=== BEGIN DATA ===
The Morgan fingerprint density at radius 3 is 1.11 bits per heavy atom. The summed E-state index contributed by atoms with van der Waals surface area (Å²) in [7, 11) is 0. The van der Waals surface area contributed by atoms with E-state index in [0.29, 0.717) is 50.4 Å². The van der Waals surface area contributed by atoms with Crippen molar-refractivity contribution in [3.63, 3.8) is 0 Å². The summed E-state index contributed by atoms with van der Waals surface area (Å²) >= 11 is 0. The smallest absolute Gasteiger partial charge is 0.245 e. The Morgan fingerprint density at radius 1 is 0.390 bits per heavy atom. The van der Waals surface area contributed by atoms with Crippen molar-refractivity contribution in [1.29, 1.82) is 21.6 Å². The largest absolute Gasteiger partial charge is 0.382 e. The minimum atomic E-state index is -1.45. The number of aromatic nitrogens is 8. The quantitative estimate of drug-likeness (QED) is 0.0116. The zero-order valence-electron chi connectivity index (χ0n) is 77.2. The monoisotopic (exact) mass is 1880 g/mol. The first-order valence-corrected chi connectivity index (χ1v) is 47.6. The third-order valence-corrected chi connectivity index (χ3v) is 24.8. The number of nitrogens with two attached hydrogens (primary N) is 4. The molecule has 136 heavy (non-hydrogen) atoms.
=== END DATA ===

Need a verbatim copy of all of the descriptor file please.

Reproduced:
The Morgan fingerprint density at radius 3 is 1.11 bits per heavy atom. The summed E-state index contributed by atoms with van der Waals surface area (Å²) in [7, 11) is 0. The van der Waals surface area contributed by atoms with E-state index in [0.29, 0.717) is 50.4 Å². The van der Waals surface area contributed by atoms with Crippen molar-refractivity contribution in [3.63, 3.8) is 0 Å². The summed E-state index contributed by atoms with van der Waals surface area (Å²) >= 11 is 0. The smallest absolute Gasteiger partial charge is 0.245 e. The Morgan fingerprint density at radius 1 is 0.390 bits per heavy atom. The van der Waals surface area contributed by atoms with Crippen molar-refractivity contribution in [1.29, 1.82) is 21.6 Å². The largest absolute Gasteiger partial charge is 0.382 e. The minimum atomic E-state index is -1.45. The number of aromatic nitrogens is 8. The quantitative estimate of drug-likeness (QED) is 0.0116. The zero-order valence-electron chi connectivity index (χ0n) is 77.2. The monoisotopic (exact) mass is 1880 g/mol. The first-order valence-corrected chi connectivity index (χ1v) is 47.6. The third-order valence-corrected chi connectivity index (χ3v) is 24.8. The number of nitrogens with two attached hydrogens (primary N) is 4. The molecule has 136 heavy (non-hydrogen) atoms.